Political broadcasts on U.K. television and radio are very heavily regulated — with stringent limits placed on the length and frequency of such broadcasts. Paid political ads simply aren’t permitted there. But no such limits are being proposed for online political ads, where it’s trivially easy and cheap to deploy glossy video ads targeted at specific, niche groups of voters.
Meanwhile, some tech firms have voluntarily deleted this type of advertising from their platforms in response to concerns about how it can be used to hijack, manipulate and skew genuine democratic debate.
Last year some of Facebook’s own employees raised public concerns that its advanced targeting and behavioral tracking tools make it “hard for people in the electorate to participate in the public scrutiny that we’re saying comes along with political speech,” as congressman David Cicilline noted during the third meeting of the International Grand Committee on Disinformation.
Given all that, the U.K. government’s proposal for digital imprints on political ads looks like an enabling framework for digital campaigning — and one that risks glossing over the democratic threat inherent in allowing voters to be treated as just so many online consumers to be profiled and targeted in the same way as internet users are spied upon to sell a holiday, fitness gear or a particular shampoo brand.
In 2018 the U.K.’s data watchdog called for an ethical pause on behavioral targeting of voters. In a report entitled “Democracy Disrupted? Personal information and political influence,” the regulator warned: “Without a high level of transparency – and therefore trust amongst citizens that their data is being used appropriately – we are at risk of developing a system of voter surveillance by default. This could have a damaging long-term effect on the fabric of our democracy and political life.”
Its warnings then fell on deaf ears — with the Conservative party going on to use some very similar-looking data-grabbing campaign techniques for last year’s general election as were deployed to target voters during the Brexit referendum. (Vote Leave’s campaign director, Dominic Cummings, is now PM Boris Johnson’s chief advisor.) So, tl;dr, the U.K.’s governing party is fully in bed with big data for election campaigns.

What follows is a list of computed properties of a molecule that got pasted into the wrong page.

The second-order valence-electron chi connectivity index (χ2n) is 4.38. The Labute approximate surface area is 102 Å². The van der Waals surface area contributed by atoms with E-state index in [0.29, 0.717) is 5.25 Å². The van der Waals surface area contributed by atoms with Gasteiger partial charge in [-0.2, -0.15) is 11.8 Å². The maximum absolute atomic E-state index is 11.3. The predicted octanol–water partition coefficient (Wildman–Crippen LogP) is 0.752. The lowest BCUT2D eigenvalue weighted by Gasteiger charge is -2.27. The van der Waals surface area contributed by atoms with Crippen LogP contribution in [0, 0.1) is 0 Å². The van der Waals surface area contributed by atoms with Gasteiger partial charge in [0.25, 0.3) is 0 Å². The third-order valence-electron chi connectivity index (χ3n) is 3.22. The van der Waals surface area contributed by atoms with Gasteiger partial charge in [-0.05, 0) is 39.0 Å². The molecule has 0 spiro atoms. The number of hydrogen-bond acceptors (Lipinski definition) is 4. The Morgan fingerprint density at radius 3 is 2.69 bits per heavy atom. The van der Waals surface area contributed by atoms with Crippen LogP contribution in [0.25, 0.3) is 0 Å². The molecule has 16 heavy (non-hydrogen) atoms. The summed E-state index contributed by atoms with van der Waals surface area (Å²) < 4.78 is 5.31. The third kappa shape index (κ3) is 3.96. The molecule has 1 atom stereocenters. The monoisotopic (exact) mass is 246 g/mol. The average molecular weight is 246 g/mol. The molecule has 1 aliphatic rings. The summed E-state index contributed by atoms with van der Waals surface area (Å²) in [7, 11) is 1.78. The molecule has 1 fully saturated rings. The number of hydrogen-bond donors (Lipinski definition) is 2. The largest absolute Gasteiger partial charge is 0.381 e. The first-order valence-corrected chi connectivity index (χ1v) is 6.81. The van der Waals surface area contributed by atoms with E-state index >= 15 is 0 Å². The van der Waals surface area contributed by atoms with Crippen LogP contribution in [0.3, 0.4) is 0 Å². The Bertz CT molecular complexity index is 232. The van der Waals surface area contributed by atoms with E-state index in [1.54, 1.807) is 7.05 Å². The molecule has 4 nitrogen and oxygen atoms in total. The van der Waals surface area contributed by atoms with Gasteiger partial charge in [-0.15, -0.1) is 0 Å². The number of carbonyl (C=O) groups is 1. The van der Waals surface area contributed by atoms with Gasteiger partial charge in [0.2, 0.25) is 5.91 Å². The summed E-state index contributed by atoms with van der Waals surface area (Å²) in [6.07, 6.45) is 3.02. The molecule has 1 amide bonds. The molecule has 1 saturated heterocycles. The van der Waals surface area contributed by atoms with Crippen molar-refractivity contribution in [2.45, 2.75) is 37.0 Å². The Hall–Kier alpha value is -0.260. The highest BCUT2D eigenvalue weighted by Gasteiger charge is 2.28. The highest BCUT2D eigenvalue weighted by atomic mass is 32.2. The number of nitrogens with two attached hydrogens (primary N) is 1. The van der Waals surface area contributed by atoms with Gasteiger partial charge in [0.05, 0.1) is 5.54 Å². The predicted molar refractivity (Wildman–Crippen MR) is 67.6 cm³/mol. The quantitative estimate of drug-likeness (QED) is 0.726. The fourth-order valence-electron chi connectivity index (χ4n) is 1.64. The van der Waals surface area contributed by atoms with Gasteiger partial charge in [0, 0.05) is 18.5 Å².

(Not to mention flush with Russian money, per a more recent U.K. parliamentary committee report, which appears to have encouraged ministers to look the other way vis-à-vis democratic threats posed by foreign-funded online disOps.)
In a statement accompanying the government’s press release, Facebook’s head of U.K. public policy, Rebecca Stimson, sounded pleased with the government’s enabling approach to regulating political ads — taking the opportunity to promote steps it’s taken toward what she couched as “online transparency” by highlighting a platform requirement, introduced in the wake of the Brexit Facebook ad scandal, which means political ads on Facebook need to be badged with a “paid for by” disclaimer (and retained in an ad archive for a set number of years).
“We look forward to further engaging with the government on this important consultation,” she added.
The U.K. proposal suggests two tests for determining when digital content should require an imprint: Either where it’s “intended to achieve the electoral success of registered political parties and candidates, or the material relates to a referendum”; or where paid and organic digital content is being promoted by either: Registered political parties, registered third party campaigners, candidates, holders of elected office and registered referendum campaigners.
For other types of campaigners the digital imprint requirement will only apply to paid digital content (i.e. ads). “Imprint rules will… not apply to unregistered campaigners that are not paying to promote content, so that members of the public remain able to exercise their right to free speech,” the government notes on that.
It looks as if the latter will open up a loophole for unofficial campaign content to slip under the imprint radar — i.e. if manufactured opinion content can be passed off as “individual” speech. In much the same way as Russia was able to pass off disinformation targeting the U.S. election by seeding it through a network of fake profiles controlled by its bot agents.
Platforms remain terrible at identifying and labeling bots, and continue to be allowed to choose their own adventure when it comes to making fake account disclosures. So dark political messaging that’s natively hidden from regulatory oversight will continue to flourish without far closer regulation of these tech giants.